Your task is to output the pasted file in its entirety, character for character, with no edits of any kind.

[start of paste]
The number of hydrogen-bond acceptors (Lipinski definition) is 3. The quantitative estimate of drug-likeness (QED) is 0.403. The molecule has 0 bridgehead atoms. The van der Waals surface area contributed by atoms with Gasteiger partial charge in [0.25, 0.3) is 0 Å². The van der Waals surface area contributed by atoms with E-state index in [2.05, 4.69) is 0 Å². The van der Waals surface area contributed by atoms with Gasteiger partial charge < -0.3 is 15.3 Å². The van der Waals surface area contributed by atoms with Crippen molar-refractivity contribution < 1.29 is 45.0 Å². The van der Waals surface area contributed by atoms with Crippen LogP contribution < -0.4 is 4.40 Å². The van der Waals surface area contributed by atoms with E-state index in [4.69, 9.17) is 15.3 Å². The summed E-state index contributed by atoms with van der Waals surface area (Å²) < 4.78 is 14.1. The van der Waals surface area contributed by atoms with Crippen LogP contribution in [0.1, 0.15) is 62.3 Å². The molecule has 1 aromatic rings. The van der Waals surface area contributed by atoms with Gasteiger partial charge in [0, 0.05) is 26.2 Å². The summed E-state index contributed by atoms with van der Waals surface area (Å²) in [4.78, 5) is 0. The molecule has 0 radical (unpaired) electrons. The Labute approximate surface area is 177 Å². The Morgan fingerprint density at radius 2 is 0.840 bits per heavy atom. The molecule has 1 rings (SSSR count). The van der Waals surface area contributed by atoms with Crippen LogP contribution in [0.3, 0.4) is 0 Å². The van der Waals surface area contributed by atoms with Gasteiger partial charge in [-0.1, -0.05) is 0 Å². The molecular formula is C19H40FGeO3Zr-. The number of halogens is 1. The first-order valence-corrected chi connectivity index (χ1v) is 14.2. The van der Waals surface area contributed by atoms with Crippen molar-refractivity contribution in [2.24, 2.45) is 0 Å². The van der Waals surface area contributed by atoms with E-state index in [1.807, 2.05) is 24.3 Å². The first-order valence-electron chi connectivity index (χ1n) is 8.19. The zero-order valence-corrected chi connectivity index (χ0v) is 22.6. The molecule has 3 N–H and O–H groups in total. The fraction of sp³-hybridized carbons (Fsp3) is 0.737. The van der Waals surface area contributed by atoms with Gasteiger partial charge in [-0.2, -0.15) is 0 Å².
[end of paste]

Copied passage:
The number of hydrogen-bond acceptors (Lipinski definition) is 3. The quantitative estimate of drug-likeness (QED) is 0.403. The molecule has 0 bridgehead atoms. The van der Waals surface area contributed by atoms with Gasteiger partial charge in [0.25, 0.3) is 0 Å². The van der Waals surface area contributed by atoms with E-state index in [2.05, 4.69) is 0 Å². The van der Waals surface area contributed by atoms with Gasteiger partial charge < -0.3 is 15.3 Å². The van der Waals surface area contributed by atoms with Crippen molar-refractivity contribution < 1.29 is 45.0 Å². The van der Waals surface area contributed by atoms with Crippen LogP contribution < -0.4 is 4.40 Å². The van der Waals surface area contributed by atoms with E-state index in [4.69, 9.17) is 15.3 Å². The summed E-state index contributed by atoms with van der Waals surface area (Å²) < 4.78 is 14.1. The van der Waals surface area contributed by atoms with Crippen LogP contribution in [0.1, 0.15) is 62.3 Å². The molecule has 1 aromatic rings. The van der Waals surface area contributed by atoms with Gasteiger partial charge in [0, 0.05) is 26.2 Å². The summed E-state index contributed by atoms with van der Waals surface area (Å²) in [4.78, 5) is 0. The molecule has 0 radical (unpaired) electrons. The Labute approximate surface area is 177 Å². The Morgan fingerprint density at radius 2 is 0.840 bits per heavy atom. The molecule has 1 rings (SSSR count). The van der Waals surface area contributed by atoms with Crippen LogP contribution in [0.3, 0.4) is 0 Å². The van der Waals surface area contributed by atoms with Gasteiger partial charge in [-0.1, -0.05) is 0 Å². The molecular formula is C19H40FGeO3Zr-. The number of halogens is 1. The first-order valence-corrected chi connectivity index (χ1v) is 14.2. The van der Waals surface area contributed by atoms with Crippen molar-refractivity contribution in [2.24, 2.45) is 0 Å². The van der Waals surface area contributed by atoms with E-state index in [1.807, 2.05) is 24.3 Å². The first-order valence-electron chi connectivity index (χ1n) is 8.19. The zero-order valence-corrected chi connectivity index (χ0v) is 22.6. The molecule has 3 N–H and O–H groups in total. The fraction of sp³-hybridized carbons (Fsp3) is 0.737. The van der Waals surface area contributed by atoms with Gasteiger partial charge in [-0.2, -0.15) is 0 Å².